Just a quick one tonight. I've spent much of this evening going cross-eyed at a tiny patch of liverwort that I collected yesterday. It's one of the Calypogeia bastards, which are all quite small and variable. The BBS Field Guide is simply inadequate. I need the proper floras, but that's not likely at the prices they currently go for!
OK, so what was my problem this time, apart from being dumb enough to tackle a liverwort? Well, first up there were only a few leaves exhibiting the characteristic notched-tip. I was fairly happy that at least some of them had divergent tips which, according to the BBS Guide, means they have to be Calypogeia arguta. Plus the habitat was spot on - growing on a vertical soil bank in a lane. Easy, or so I thought until I checked the species account for Calypogeia fissa which says that its deeply bilobed underleaves are a sure-fire recognition feature when compared to the others in the genus. But my ones show deeply bilobed underleaves - so it's actually fissa?
I had another look. It appears that the smallest, runtiest plants have (a few) leaves with divergent teeth, the bigger (ie 2mm not 1mm) leaves just have a notch of intermediate shape. Some still seem a bit divergent to my eyes. I don't have enough zoom to see the exact features of the underleaves on the smaller specimens, plus the light source is awkward. I may have arguta AND fissa. Maybe. Here are a bunch of godawful down-the-barrel microscope pics.
|The larger plant, I'm happy that this is Calypogeia fissa.|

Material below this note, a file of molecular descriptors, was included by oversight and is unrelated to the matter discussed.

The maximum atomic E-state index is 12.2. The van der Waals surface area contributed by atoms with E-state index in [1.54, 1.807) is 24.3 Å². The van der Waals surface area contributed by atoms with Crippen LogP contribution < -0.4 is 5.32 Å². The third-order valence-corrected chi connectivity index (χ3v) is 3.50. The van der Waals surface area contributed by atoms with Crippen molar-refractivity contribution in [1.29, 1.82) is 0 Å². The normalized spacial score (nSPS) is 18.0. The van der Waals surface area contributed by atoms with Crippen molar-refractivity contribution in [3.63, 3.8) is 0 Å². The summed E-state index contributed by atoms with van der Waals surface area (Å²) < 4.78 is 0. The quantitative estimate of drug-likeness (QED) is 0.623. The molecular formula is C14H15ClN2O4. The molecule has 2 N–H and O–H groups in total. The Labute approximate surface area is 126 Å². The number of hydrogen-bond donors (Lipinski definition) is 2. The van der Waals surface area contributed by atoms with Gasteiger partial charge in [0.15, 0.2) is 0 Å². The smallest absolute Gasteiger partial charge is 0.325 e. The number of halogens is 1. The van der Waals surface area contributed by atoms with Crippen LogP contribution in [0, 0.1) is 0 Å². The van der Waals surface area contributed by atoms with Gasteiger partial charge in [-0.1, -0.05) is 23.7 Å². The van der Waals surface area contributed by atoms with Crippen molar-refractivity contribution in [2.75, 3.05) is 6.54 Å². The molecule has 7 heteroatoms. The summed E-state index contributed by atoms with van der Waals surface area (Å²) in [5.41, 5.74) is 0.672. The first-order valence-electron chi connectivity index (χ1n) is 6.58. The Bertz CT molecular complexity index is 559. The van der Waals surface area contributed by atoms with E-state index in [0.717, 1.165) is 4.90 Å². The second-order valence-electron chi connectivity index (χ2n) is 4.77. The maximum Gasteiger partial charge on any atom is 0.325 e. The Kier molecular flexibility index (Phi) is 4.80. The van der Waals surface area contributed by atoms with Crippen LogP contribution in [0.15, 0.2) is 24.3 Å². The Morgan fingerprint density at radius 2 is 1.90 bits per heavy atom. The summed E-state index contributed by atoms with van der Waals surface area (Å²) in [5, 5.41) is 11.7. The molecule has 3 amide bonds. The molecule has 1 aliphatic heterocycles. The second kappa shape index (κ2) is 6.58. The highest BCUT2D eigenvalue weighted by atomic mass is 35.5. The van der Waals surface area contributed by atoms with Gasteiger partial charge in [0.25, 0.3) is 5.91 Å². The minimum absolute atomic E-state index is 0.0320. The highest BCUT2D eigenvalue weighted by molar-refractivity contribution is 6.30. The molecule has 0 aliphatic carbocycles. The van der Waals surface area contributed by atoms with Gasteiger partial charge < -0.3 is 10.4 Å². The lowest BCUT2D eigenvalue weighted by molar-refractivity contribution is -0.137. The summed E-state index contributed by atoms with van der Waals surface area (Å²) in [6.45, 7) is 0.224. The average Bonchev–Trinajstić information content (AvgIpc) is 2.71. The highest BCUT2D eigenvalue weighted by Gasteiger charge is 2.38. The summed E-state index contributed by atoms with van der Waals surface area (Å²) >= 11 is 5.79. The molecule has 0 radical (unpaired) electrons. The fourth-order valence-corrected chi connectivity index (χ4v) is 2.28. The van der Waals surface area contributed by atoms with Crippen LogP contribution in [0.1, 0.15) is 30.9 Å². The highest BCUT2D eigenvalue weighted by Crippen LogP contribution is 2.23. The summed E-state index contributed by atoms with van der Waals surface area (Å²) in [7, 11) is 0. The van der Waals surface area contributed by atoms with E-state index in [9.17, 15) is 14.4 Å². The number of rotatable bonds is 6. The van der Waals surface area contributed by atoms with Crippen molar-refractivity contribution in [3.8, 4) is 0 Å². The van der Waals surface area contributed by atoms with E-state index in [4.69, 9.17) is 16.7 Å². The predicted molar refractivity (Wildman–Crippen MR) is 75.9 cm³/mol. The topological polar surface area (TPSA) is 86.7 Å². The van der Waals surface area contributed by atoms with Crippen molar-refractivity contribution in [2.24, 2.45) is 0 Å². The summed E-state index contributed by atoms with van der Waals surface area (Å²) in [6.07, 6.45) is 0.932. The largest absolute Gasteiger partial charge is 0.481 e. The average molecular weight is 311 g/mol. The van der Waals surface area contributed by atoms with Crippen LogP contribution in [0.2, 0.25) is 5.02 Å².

|Underside shot showing the deeply bilobed underleaf. Hang on - I'll crop it for you!|
|Check out the 'pair of horns' lying across the stem - that's the bilobed underleaf.|
Ok, so bearing in mind that a leaf is about 2mm long you can see that the underleaf is quite a small wee thing! From what I can see it has a pair of blunt horns, a U-shaped saddle between them and it bulges a bit around the outside edge. Luckily I found some decent info online and came across a brilliant drawing from 1926 here which clearly shows that my plant is indeed Calypogeia fissa. Phew!
But here's a (very poor) pic of the smaller specimen, pretty certain it really does have divergent teeth. This is where you need to squint kinda hard...
|You need to be looking at the small plant just above centre. The tiny one.|
Dunno about you, but I reckon the teeth are divergent, which would make it Calypogeia arguta. What do y'all reckon? Other than to quit stringing liverworts.
Anyway, here's an easier one I peeled from a rock yesterday. The features to look at in this next photo are as follows. Bear in mind you're looking at the underside of the plant. The small, dark pocket-shaped blobs are called lobules and they are obviously longer than they are wide. They are darker than the leaf above them. The leaf itself has all the cells pretty much the same as each other. There isn't a row or broken row of modified cells running diagonally across the base of the leaf. Got all that? Cool, here's the pic
|This is Frullania teneriffae and a lifer for me|
If it had the row of modified cells it would be Frullania tamarisci. They both occur up here so I shall be on the look out. On a tree I found Frullania dilatata, female shoots end in a big fat warty perianth so it's quite an easy one to recognise. I used to go out with a girl who had.....no, ignore that.
The only other thing of note from yesterday was this punnet of raspberries we found hidden in the fridge.
|Internet reckons it's not a great idea to eat mouldy raspberries. No kiddin'!!!!|
Seems the grey scuzz all over them is a lovely fungus that goes by the name of Botrytis cinerea. And yup, I'm happy to tick it (my first fridge tick since Vestal way back in 1996!!!) Naming no names *Bill Urwin* but some folks merrily twitch fridges for their moff contents. Ridiculous behaviour. That Vestal was in my mate's fridge, made sense to have a peek seeing as I was at his house already...
So there you have it kids. Don't look at small liverworts and don't eat furry fruit. Sorted.